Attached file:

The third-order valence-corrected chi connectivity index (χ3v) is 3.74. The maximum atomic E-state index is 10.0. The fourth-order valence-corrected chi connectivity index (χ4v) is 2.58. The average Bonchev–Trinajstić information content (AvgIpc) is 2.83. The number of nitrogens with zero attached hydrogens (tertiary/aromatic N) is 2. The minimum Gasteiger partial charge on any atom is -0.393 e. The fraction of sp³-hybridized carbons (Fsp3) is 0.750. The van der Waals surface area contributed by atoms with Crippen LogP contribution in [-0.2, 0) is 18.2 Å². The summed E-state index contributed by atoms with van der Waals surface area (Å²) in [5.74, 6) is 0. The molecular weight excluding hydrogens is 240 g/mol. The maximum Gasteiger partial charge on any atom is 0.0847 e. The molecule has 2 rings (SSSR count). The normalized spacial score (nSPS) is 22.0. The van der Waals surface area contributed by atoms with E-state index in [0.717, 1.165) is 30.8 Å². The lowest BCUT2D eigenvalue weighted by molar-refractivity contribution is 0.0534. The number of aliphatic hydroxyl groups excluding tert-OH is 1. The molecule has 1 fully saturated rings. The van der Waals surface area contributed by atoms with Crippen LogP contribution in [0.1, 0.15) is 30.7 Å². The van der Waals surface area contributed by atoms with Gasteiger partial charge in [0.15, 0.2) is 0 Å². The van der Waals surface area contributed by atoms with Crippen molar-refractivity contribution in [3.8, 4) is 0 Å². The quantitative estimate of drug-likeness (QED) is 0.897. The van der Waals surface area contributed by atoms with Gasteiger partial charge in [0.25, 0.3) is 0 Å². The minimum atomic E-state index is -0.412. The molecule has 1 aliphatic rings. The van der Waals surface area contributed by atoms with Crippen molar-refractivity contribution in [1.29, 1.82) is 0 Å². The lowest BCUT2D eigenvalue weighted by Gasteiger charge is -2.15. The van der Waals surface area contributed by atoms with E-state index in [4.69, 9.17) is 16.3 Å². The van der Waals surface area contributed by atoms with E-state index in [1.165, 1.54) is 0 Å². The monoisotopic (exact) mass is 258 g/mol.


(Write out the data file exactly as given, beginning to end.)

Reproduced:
The third-order valence-corrected chi connectivity index (χ3v) is 3.74. The maximum atomic E-state index is 10.0. The fourth-order valence-corrected chi connectivity index (χ4v) is 2.58. The average Bonchev–Trinajstić information content (AvgIpc) is 2.83. The number of nitrogens with zero attached hydrogens (tertiary/aromatic N) is 2. The minimum Gasteiger partial charge on any atom is -0.393 e. The fraction of sp³-hybridized carbons (Fsp3) is 0.750. The van der Waals surface area contributed by atoms with Crippen LogP contribution in [-0.2, 0) is 18.2 Å². The summed E-state index contributed by atoms with van der Waals surface area (Å²) in [5.74, 6) is 0. The molecular weight excluding hydrogens is 240 g/mol. The maximum Gasteiger partial charge on any atom is 0.0847 e. The molecule has 2 rings (SSSR count). The normalized spacial score (nSPS) is 22.0. The van der Waals surface area contributed by atoms with E-state index in [0.717, 1.165) is 30.8 Å². The lowest BCUT2D eigenvalue weighted by molar-refractivity contribution is 0.0534. The number of aliphatic hydroxyl groups excluding tert-OH is 1. The molecule has 1 fully saturated rings. The van der Waals surface area contributed by atoms with Crippen LogP contribution in [0.1, 0.15) is 30.7 Å². The van der Waals surface area contributed by atoms with Gasteiger partial charge in [0.15, 0.2) is 0 Å². The van der Waals surface area contributed by atoms with Crippen molar-refractivity contribution in [3.8, 4) is 0 Å². The quantitative estimate of drug-likeness (QED) is 0.897. The van der Waals surface area contributed by atoms with Gasteiger partial charge in [0.25, 0.3) is 0 Å². The minimum atomic E-state index is -0.412. The molecule has 1 aliphatic rings. The van der Waals surface area contributed by atoms with Crippen molar-refractivity contribution in [1.29, 1.82) is 0 Å². The lowest BCUT2D eigenvalue weighted by Gasteiger charge is -2.15. The van der Waals surface area contributed by atoms with E-state index in [4.69, 9.17) is 16.3 Å². The van der Waals surface area contributed by atoms with E-state index in [1.165, 1.54) is 0 Å². The monoisotopic (exact) mass is 258 g/mol.